The possibility of younger athletes developing CTE and the symptoms associated with this progressive disease is quite worrisome especially to parents.  It was always thought that CTE would develop later in life if at all. With the prospects of the disease having a much earlier onset the cost of CTE over a lifetime is incalculable in terms of medical costs and neuropsychological sequelae that may evolve in time. The true impact of this and the consequence for repeated, subclinical blows to the head is only now becoming clear.
Like dementia of the Alzheimer’s type the build up of tau protein underlies the changes associated with CTE. “Chronic traumatic encephalopathy is a condition bringing forth progressive tauopathy that occurs as a consequence of repetitive mild traumatic brain injury. We analysed post-mortem brains obtained from a cohort of 85 subjects with histories of repetitive mild traumatic brain injury and found evidence of chronic traumatic encephalopathy in 68 subjects: all males, ranging in age from 17 to 98 years (mean 59.5 years), including 64 athletes, 21 military veterans (86% of whom were also athletes) and one individual who engaged in self-injurious head banging behavior” according to the journal Brain. McKee, A. et. al. 2017

McKee, A. et. al. (2017) The spectrum of disease in chronic traumatic encephalopathy. Brain, Volume 136, Issue 1, 1 January 2013, Pages 43–64, https://doi.org/10.1093/brain/aws307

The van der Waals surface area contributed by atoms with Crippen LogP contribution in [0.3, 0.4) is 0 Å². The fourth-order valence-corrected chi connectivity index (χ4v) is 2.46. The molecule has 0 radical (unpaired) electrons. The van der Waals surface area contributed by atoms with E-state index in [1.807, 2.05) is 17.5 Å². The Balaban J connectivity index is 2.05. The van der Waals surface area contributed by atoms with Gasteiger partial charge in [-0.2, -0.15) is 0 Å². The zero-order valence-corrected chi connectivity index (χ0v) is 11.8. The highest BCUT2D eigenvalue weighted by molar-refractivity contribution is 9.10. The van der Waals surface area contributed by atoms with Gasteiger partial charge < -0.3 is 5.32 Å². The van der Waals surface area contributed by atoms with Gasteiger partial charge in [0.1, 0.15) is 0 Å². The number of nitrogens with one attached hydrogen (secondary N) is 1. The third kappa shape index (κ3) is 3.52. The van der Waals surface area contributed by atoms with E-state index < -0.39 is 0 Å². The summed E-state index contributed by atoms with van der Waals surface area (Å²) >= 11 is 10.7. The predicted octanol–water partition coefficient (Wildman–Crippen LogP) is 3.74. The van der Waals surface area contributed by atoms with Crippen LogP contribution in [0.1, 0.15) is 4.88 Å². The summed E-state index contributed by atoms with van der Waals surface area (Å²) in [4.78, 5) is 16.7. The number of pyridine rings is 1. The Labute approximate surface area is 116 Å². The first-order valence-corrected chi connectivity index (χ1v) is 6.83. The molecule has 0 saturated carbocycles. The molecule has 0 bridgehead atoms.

Once common treatment of concussion

Head injuries at the time were treated as mere nuisances. Players reacted to violent head blows by trying to blink away their blurred vision, shake the ringing from their skulls, and trundle back to their huddles, unless they were flagged by sideline doctors. Even then, they generally returned quickly to action.  Boston Globe October 2017

The results of postmortem examination of over 100 brains of NFL athletes are in

WESTBOROUGH,MA July 25, 2017 The laboratory at the Boston University School of Medicine has recently completed its initial examination of over 100 brains donated by the family members of those athletes who have died because of marked behavior and personality changes attributed to playing football.  The results confirm the presence of destructive proteins that have come to be known as chronic traumatic encephalopathy.  This was first reported over 10 years ago and was featured in the movie Concussion released in 2015 starring Will Smith as Bennet Omalu, M.D. who first reported on the syndrome.

Delirium: sudden onset often lingering emotional impact

Patients with ICU delirium are less likely to survive and more likely to suffer long-term cognitive damage if they do.  STAT Boston Globe taken 10-17-2016
Parasitemia
Try as he might a patient with delirium cannot complete simple tasks according to Sefton.